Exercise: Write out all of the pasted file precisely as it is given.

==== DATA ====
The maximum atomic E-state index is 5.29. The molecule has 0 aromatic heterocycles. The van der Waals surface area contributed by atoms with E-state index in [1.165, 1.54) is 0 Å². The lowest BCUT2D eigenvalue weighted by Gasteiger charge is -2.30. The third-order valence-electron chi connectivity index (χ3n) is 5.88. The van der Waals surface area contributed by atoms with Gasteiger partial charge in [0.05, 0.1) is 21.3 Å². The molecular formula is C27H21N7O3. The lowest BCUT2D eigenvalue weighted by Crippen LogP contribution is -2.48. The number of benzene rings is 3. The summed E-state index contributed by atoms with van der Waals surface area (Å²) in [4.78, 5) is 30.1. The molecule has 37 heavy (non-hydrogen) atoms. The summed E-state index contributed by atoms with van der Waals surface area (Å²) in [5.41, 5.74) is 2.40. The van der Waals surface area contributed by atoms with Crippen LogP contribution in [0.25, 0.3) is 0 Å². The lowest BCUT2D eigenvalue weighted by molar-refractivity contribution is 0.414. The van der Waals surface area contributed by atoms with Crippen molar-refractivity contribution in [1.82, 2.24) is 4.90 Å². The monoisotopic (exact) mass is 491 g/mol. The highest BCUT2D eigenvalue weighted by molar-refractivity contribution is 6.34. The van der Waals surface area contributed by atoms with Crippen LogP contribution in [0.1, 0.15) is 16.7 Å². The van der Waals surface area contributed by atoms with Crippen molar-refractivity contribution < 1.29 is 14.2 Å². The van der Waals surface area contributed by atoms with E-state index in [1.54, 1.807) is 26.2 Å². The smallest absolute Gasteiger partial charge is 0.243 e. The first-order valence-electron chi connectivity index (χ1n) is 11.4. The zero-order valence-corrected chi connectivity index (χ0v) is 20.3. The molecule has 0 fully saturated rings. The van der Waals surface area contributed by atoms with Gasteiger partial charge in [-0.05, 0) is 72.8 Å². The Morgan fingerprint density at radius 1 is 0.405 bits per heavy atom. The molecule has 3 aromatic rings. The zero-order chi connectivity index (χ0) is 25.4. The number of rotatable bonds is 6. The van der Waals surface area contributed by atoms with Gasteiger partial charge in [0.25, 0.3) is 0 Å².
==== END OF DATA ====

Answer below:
The maximum atomic E-state index is 5.29. The molecule has 0 aromatic heterocycles. The van der Waals surface area contributed by atoms with E-state index in [1.165, 1.54) is 0 Å². The lowest BCUT2D eigenvalue weighted by Gasteiger charge is -2.30. The third-order valence-electron chi connectivity index (χ3n) is 5.88. The van der Waals surface area contributed by atoms with Gasteiger partial charge in [0.05, 0.1) is 21.3 Å². The molecular formula is C27H21N7O3. The lowest BCUT2D eigenvalue weighted by Crippen LogP contribution is -2.48. The number of benzene rings is 3. The summed E-state index contributed by atoms with van der Waals surface area (Å²) in [4.78, 5) is 30.1. The molecule has 37 heavy (non-hydrogen) atoms. The summed E-state index contributed by atoms with van der Waals surface area (Å²) in [5.41, 5.74) is 2.40. The van der Waals surface area contributed by atoms with Crippen LogP contribution in [0.25, 0.3) is 0 Å². The lowest BCUT2D eigenvalue weighted by molar-refractivity contribution is 0.414. The van der Waals surface area contributed by atoms with Crippen molar-refractivity contribution in [1.82, 2.24) is 4.90 Å². The monoisotopic (exact) mass is 491 g/mol. The highest BCUT2D eigenvalue weighted by molar-refractivity contribution is 6.34. The van der Waals surface area contributed by atoms with Crippen LogP contribution in [0.1, 0.15) is 16.7 Å². The van der Waals surface area contributed by atoms with Crippen molar-refractivity contribution < 1.29 is 14.2 Å². The van der Waals surface area contributed by atoms with E-state index in [1.54, 1.807) is 26.2 Å². The smallest absolute Gasteiger partial charge is 0.243 e. The first-order valence-electron chi connectivity index (χ1n) is 11.4. The zero-order valence-corrected chi connectivity index (χ0v) is 20.3. The molecule has 0 fully saturated rings. The van der Waals surface area contributed by atoms with Gasteiger partial charge in [-0.05, 0) is 72.8 Å². The Morgan fingerprint density at radius 1 is 0.405 bits per heavy atom. The molecule has 3 aromatic rings. The zero-order chi connectivity index (χ0) is 25.4. The number of rotatable bonds is 6. The van der Waals surface area contributed by atoms with Gasteiger partial charge in [0.25, 0.3) is 0 Å².